Teach Them to Come When Called: Work on this command and behavior frequently. Similar to the suggestion above, when your dog is barking at the door or window, walk across the room and ask them to come. When they walk over to you, provide them a treat and positive praise.

Don’t Shout or Yell: Shouting or yelling at your dog makes your dog think that you are barking too, and will only increase the behavior.

Implementing any of these suggestions requires patience and input from the entire family. So, don’t forget to get everyone on board when training your dog.

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Positively Expert: Rachel Sheppard

Rachel Sheppard is the author and founder of My Kid Has Paws. She is a Social Media Manager, blogger, animal lover, volunteer, graduate student, and shoe collector.

  • Don't forget the simplest step: introduce your dog to the neighbours! The same stranger walking past your turf multiple times every day could very well be unnerving. So why not ask the neighbours round a few times? Let them know
    beforehand that they'll be meeting your dog (and that the purpose is to help the barking stop, which should hopefully convince them), then concentrate on making it a friendly and positive encounter for both sides. It's harder to be angry at a dog you've tossed a sock monkey for and fed a treat to. And the human will be a known quantity for the dog from then on, so less cause to be on full alert.

  • Michelle Matheny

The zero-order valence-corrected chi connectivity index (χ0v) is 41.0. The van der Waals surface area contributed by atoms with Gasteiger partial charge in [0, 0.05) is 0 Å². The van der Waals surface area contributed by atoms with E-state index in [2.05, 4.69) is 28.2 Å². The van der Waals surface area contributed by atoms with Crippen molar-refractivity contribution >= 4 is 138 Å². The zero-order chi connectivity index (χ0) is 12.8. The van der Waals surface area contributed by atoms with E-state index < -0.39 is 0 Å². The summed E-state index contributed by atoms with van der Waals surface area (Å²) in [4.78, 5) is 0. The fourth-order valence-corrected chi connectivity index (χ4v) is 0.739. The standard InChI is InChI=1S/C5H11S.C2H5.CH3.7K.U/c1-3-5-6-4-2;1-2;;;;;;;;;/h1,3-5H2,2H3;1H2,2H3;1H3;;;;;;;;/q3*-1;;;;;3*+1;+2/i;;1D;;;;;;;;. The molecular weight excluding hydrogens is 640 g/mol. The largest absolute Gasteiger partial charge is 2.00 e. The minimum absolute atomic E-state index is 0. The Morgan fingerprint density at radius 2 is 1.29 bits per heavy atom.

I'm ok with a couple of warning barks, mostly because I live alone and my dog is my alarm system. But after that, no more. He's been trained to come to the couch and I tell him "thank you" and he knows he's been acknowledged and I'm going to assess the danger and he's done his job. (Maybe he doesn't know all of that, but anyway lol) It works quite well- I get my warning that someone is outside, he gets a job, and he gets a reward for hopping on the couch and chilling out after.

  • As a general rule with all undesirable behaviours, the more the dog is allowed to 'practice' the behaviour, the more ingrained that behaviour becomes. Sometimes easier said than done but, as the old adage suggests, "an ounce of prevention is worth a pound of cure." 🙂

  • Gwen Myers

    My dachshund barks every time my bf enters the room when I am home. He is sitting on the couch next to me. David says he doesn't do that when I'm not home. Not sure if any of these will work .

  • Lorna

    the first thing is not to react when your dog barks. Stay calm. If you listen there will be natural breaks during the barking, example... Bark bark bark silence bark bark etc; so when the dog is silent reward it with praise or a treat and say 'quiet'. Do this quickly before the dog starts barking again. The point is to reward the dog when its quiet. gradually the dog will realise it only gets a reward when it STOPS barking. Attention, even punishment will reward the dog with your reaction to its barking so dont' react when the dog barks. Tell visitors not to interact with the dog until it stops barking and you should do the same. Turn you back on the dog and don't make any eye contact until the barking stops. Anthor thing I tried with my dog is I taught her to bark on command, that way you get control of the barking. if you can get you dog to bark you can also teach it to be quiet.